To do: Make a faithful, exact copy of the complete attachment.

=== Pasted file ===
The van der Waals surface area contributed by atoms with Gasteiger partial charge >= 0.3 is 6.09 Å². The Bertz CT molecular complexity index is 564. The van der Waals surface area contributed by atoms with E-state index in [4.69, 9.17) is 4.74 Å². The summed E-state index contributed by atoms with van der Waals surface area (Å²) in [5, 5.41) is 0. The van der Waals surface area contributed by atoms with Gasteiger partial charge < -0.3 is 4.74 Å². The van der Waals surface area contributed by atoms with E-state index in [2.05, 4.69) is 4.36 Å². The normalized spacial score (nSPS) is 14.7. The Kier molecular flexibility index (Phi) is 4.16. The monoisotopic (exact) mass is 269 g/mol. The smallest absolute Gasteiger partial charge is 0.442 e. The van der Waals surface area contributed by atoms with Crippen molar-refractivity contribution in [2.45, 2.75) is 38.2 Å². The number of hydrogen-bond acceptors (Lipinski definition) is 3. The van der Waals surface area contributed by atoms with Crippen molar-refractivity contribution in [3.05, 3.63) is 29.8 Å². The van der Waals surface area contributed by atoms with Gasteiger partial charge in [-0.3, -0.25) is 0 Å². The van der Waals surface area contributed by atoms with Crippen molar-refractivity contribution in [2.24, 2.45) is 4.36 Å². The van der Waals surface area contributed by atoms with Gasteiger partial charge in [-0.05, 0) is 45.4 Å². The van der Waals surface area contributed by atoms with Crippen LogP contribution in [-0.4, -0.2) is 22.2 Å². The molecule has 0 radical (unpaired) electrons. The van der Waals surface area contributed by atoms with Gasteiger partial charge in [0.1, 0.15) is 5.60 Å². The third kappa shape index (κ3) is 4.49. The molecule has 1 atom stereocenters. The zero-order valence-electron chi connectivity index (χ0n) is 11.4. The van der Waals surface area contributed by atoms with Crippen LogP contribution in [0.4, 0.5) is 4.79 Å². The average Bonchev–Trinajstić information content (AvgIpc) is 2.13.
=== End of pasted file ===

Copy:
The van der Waals surface area contributed by atoms with Gasteiger partial charge >= 0.3 is 6.09 Å². The Bertz CT molecular complexity index is 564. The van der Waals surface area contributed by atoms with E-state index in [4.69, 9.17) is 4.74 Å². The summed E-state index contributed by atoms with van der Waals surface area (Å²) in [5, 5.41) is 0. The van der Waals surface area contributed by atoms with Gasteiger partial charge < -0.3 is 4.74 Å². The van der Waals surface area contributed by atoms with E-state index in [2.05, 4.69) is 4.36 Å². The normalized spacial score (nSPS) is 14.7. The Kier molecular flexibility index (Phi) is 4.16. The monoisotopic (exact) mass is 269 g/mol. The smallest absolute Gasteiger partial charge is 0.442 e. The van der Waals surface area contributed by atoms with Crippen molar-refractivity contribution in [2.45, 2.75) is 38.2 Å². The number of hydrogen-bond acceptors (Lipinski definition) is 3. The van der Waals surface area contributed by atoms with Crippen molar-refractivity contribution in [3.05, 3.63) is 29.8 Å². The van der Waals surface area contributed by atoms with Gasteiger partial charge in [-0.3, -0.25) is 0 Å². The van der Waals surface area contributed by atoms with Crippen molar-refractivity contribution in [2.24, 2.45) is 4.36 Å². The van der Waals surface area contributed by atoms with Gasteiger partial charge in [-0.05, 0) is 45.4 Å². The van der Waals surface area contributed by atoms with Crippen LogP contribution in [-0.4, -0.2) is 22.2 Å². The molecule has 0 radical (unpaired) electrons. The van der Waals surface area contributed by atoms with Gasteiger partial charge in [0.1, 0.15) is 5.60 Å². The third kappa shape index (κ3) is 4.49. The molecule has 1 atom stereocenters. The zero-order valence-electron chi connectivity index (χ0n) is 11.4. The van der Waals surface area contributed by atoms with Crippen LogP contribution in [0.4, 0.5) is 4.79 Å². The average Bonchev–Trinajstić information content (AvgIpc) is 2.13.